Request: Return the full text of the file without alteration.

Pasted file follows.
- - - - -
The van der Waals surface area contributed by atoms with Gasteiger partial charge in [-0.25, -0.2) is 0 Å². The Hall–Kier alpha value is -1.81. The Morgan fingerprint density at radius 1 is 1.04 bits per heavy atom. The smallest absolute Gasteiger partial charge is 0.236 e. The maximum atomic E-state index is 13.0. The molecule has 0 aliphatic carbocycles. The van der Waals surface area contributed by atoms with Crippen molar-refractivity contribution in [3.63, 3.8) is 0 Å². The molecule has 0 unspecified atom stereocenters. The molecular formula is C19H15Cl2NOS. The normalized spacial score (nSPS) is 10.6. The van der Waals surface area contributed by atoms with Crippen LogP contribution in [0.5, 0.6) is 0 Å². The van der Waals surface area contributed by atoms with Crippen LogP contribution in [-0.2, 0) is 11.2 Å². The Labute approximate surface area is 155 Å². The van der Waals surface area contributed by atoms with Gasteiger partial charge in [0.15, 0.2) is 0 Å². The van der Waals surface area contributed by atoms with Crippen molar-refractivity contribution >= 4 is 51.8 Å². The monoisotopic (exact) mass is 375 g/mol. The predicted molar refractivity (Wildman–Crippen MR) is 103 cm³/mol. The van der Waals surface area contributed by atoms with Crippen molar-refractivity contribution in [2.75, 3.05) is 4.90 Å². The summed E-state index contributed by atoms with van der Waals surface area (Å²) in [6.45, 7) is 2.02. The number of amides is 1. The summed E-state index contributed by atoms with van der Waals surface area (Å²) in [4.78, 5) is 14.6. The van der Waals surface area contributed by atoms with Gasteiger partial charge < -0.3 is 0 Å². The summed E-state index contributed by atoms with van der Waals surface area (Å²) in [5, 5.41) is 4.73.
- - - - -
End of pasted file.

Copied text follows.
The van der Waals surface area contributed by atoms with Gasteiger partial charge in [-0.25, -0.2) is 0 Å². The Hall–Kier alpha value is -1.81. The Morgan fingerprint density at radius 1 is 1.04 bits per heavy atom. The smallest absolute Gasteiger partial charge is 0.236 e. The maximum atomic E-state index is 13.0. The molecule has 0 aliphatic carbocycles. The van der Waals surface area contributed by atoms with Crippen molar-refractivity contribution in [3.63, 3.8) is 0 Å². The molecule has 0 unspecified atom stereocenters. The molecular formula is C19H15Cl2NOS. The normalized spacial score (nSPS) is 10.6. The van der Waals surface area contributed by atoms with Crippen LogP contribution in [0.5, 0.6) is 0 Å². The van der Waals surface area contributed by atoms with Crippen LogP contribution in [-0.2, 0) is 11.2 Å². The Labute approximate surface area is 155 Å². The van der Waals surface area contributed by atoms with Gasteiger partial charge in [0.15, 0.2) is 0 Å². The van der Waals surface area contributed by atoms with Crippen molar-refractivity contribution >= 4 is 51.8 Å². The monoisotopic (exact) mass is 375 g/mol. The predicted molar refractivity (Wildman–Crippen MR) is 103 cm³/mol. The van der Waals surface area contributed by atoms with Crippen molar-refractivity contribution in [2.75, 3.05) is 4.90 Å². The summed E-state index contributed by atoms with van der Waals surface area (Å²) in [6.45, 7) is 2.02. The number of amides is 1. The summed E-state index contributed by atoms with van der Waals surface area (Å²) in [4.78, 5) is 14.6. The van der Waals surface area contributed by atoms with Gasteiger partial charge < -0.3 is 0 Å². The summed E-state index contributed by atoms with van der Waals surface area (Å²) in [5, 5.41) is 4.73.